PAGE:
Refactoring Q & A: When Should I Refactor?

Answer: When you have to spend too long figuring out what the code does.

Consider the following partial implementation of a ShoppingCart class.

public class ShoppingCart
{
    public ShoppingCart()
    {
        this._readOnlyDetails = new ReadOnlyCollection<OrderDetail>(_details);
    }

    private readonly List<OrderDetail> _details = new List<OrderDetail>();
    private readonly ReadOnlyCollection<OrderDetail> _readOnlyDetails;
    public ReadOnlyCollection<OrderDetail> Details
    {
        get
        {
            return _readOnlyDetails;
        }
    }

Our ShoppingCart class is simply hiding the internal storage mechanism of Details so that clients of ShoppingCart cannot add or remove products directly. For this reason, ShoppingCart must provide its own methods for modifying the OrderDetails collection. In this post I implemented this method and applied some heavy refactoring. Don’t read the implementation just yet.

Consider the requirements: When adding a product to the shopping cart, I must provide an OrderDetail that indicates the quantity of that product that has been ordered. Subsequent additions of the same product to the shopping cart should not result in additional order details. Rather, the existing OrderDetail should reflect the sum of all quantities of the product being ordered.

Imagine that you open the source file to see how this is done, but you have all the outlining collapsed so that all you see is method signatures. Imagine that these are the method signatures you see:

public void AddProduct(Product product, int quantity)
private OrderDetail FindOrCreateDetailForProduct(Product product)
private OrderDetail CreateDetailForProduct(Product product)
private OrderDetail FindDetailByProductSku(string productSku)
private bool HasDetailForProductSku(string productSku)

Just read each one of these method signatures. Each method states clearly exactly what it is going to do. Now for each of the method signatures, imagine that you were going to expand the outlining so you can see the method body. What code would you expect to find in each one. Seriously, pause for a moment and think about what you would expect to find in each method body. Got it? Okay, now read the actual implementations of these methods.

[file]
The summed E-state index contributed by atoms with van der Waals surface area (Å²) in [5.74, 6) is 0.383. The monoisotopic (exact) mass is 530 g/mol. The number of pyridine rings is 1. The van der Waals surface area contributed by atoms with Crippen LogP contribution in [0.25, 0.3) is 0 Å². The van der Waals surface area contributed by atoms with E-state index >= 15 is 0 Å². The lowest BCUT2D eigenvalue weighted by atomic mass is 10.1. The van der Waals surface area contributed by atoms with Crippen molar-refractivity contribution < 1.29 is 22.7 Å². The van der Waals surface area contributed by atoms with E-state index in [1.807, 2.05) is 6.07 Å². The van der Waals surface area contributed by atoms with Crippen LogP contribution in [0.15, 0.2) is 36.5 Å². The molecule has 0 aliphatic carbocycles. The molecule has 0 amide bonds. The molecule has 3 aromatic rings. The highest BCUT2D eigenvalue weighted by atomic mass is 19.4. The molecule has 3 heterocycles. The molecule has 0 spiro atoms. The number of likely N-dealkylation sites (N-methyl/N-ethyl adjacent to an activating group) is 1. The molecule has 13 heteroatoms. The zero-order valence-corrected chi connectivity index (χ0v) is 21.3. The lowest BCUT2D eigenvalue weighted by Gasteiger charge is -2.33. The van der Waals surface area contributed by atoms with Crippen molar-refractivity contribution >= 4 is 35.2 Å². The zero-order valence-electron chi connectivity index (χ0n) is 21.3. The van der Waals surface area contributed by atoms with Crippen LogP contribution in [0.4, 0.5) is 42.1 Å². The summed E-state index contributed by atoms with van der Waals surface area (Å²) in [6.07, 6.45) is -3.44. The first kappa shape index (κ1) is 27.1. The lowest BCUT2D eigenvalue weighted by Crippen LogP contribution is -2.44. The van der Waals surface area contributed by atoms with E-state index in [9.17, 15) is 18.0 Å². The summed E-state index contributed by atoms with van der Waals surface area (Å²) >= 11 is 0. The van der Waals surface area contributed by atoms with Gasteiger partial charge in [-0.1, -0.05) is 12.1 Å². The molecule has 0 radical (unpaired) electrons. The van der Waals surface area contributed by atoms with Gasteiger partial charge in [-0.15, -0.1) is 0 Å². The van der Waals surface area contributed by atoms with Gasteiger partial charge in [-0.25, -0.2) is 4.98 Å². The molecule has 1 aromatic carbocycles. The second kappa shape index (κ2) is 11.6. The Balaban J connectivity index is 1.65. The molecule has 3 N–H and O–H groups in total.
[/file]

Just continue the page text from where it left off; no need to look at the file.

public void AddProduct(Product product, int quantity)
{
    var detail = FindOrCreateDetailForProduct(product);
    detail.Quantity += quantity;
}

private OrderDetail FindOrCreateDetailForProduct(Product product)
{
    var detail = HasDetailForProductSku(product.Sku) ?
        FindDetailByProductSku(product.Sku) :
        CreateDetailForProduct(product);
    return detail;
}

private OrderDetail CreateDetailForProduct(Product product)
{
    var detail = new OrderDetail() { Product = product };
    this._details.Add(detail);
    return detail;
}

private OrderDetail FindDetailByProductSku(string productSku)
{
    var detail = this.Details.Single(d => d.Product.Sku == productSku);
    return detail;
}

private bool HasDetailForProductSku(string productSku)
{
    return this.Details.Any(d => d.Product.Sku == productSku);
}

I’m sure that some of the implementations are different than you imagined, but are they different in any substantial way? Probably not. A method called HasDetailForProductSku can have only so many syntactic implementations, all of which are semantically identical. The method names and signatures state what our code is doing in English-language terms that are meaningful to a person. The bodies of these methods provide the syntax that is meaningful to the compiler. Class, method, parameter, and variable names are targeted at people. Their purpose is to express the intent of the code to people. Conditionals, loops, and other statements are the basic forms in which we code, but their target audience is the compiler. To put this in the form of a general principle: “Refactor when the semantic meaning of the code is hidden or obscured by the syntax required by the compiler,” or “Refactor when you have to spend too long figuring out what the code does.”

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